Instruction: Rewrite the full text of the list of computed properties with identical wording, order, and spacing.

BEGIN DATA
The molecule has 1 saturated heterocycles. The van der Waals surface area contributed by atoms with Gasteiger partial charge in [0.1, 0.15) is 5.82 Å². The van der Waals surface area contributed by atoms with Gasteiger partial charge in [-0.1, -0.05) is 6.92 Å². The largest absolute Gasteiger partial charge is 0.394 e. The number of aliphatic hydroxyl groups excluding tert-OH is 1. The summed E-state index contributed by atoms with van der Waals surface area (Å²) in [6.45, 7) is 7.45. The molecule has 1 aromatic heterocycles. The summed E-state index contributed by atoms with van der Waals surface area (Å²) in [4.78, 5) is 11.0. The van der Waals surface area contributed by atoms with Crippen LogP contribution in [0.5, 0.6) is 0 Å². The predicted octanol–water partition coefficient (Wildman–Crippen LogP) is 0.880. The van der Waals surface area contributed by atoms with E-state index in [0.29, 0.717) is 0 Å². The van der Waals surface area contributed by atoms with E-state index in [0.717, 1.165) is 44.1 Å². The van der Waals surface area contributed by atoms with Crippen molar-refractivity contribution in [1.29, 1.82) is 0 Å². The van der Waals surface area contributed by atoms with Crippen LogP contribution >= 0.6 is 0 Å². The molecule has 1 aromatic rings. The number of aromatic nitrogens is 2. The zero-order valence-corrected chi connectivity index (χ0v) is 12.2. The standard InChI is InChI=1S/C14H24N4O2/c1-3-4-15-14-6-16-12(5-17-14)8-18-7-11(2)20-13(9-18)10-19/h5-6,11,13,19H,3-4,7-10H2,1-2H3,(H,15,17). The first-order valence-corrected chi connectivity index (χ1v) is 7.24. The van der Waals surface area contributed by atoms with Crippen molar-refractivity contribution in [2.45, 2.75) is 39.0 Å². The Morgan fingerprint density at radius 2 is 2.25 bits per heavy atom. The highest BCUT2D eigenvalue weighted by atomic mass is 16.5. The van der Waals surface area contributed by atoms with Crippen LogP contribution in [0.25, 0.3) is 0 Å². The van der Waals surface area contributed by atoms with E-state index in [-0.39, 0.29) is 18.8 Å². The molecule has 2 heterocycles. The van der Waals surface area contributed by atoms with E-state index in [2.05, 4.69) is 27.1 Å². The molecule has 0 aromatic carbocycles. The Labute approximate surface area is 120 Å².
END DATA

The molecule has 1 saturated heterocycles. The van der Waals surface area contributed by atoms with Gasteiger partial charge in [0.1, 0.15) is 5.82 Å². The van der Waals surface area contributed by atoms with Gasteiger partial charge in [-0.1, -0.05) is 6.92 Å². The largest absolute Gasteiger partial charge is 0.394 e. The number of aliphatic hydroxyl groups excluding tert-OH is 1. The summed E-state index contributed by atoms with van der Waals surface area (Å²) in [6.45, 7) is 7.45. The molecule has 1 aromatic heterocycles. The summed E-state index contributed by atoms with van der Waals surface area (Å²) in [4.78, 5) is 11.0. The van der Waals surface area contributed by atoms with Crippen LogP contribution in [0.5, 0.6) is 0 Å². The predicted octanol–water partition coefficient (Wildman–Crippen LogP) is 0.880. The van der Waals surface area contributed by atoms with E-state index in [0.29, 0.717) is 0 Å². The van der Waals surface area contributed by atoms with E-state index in [0.717, 1.165) is 44.1 Å². The van der Waals surface area contributed by atoms with Crippen molar-refractivity contribution in [1.29, 1.82) is 0 Å². The van der Waals surface area contributed by atoms with Crippen LogP contribution >= 0.6 is 0 Å². The molecule has 1 aromatic rings. The number of aromatic nitrogens is 2. The zero-order valence-corrected chi connectivity index (χ0v) is 12.2. The standard InChI is InChI=1S/C14H24N4O2/c1-3-4-15-14-6-16-12(5-17-14)8-18-7-11(2)20-13(9-18)10-19/h5-6,11,13,19H,3-4,7-10H2,1-2H3,(H,15,17). The first-order valence-corrected chi connectivity index (χ1v) is 7.24. The van der Waals surface area contributed by atoms with Crippen molar-refractivity contribution in [2.45, 2.75) is 39.0 Å². The Morgan fingerprint density at radius 2 is 2.25 bits per heavy atom. The highest BCUT2D eigenvalue weighted by atomic mass is 16.5. The van der Waals surface area contributed by atoms with Crippen LogP contribution in [0.25, 0.3) is 0 Å². The van der Waals surface area contributed by atoms with E-state index in [-0.39, 0.29) is 18.8 Å². The molecule has 2 heterocycles. The van der Waals surface area contributed by atoms with E-state index in [2.05, 4.69) is 27.1 Å². The molecule has 0 aromatic carbocycles. The Labute approximate surface area is 120 Å².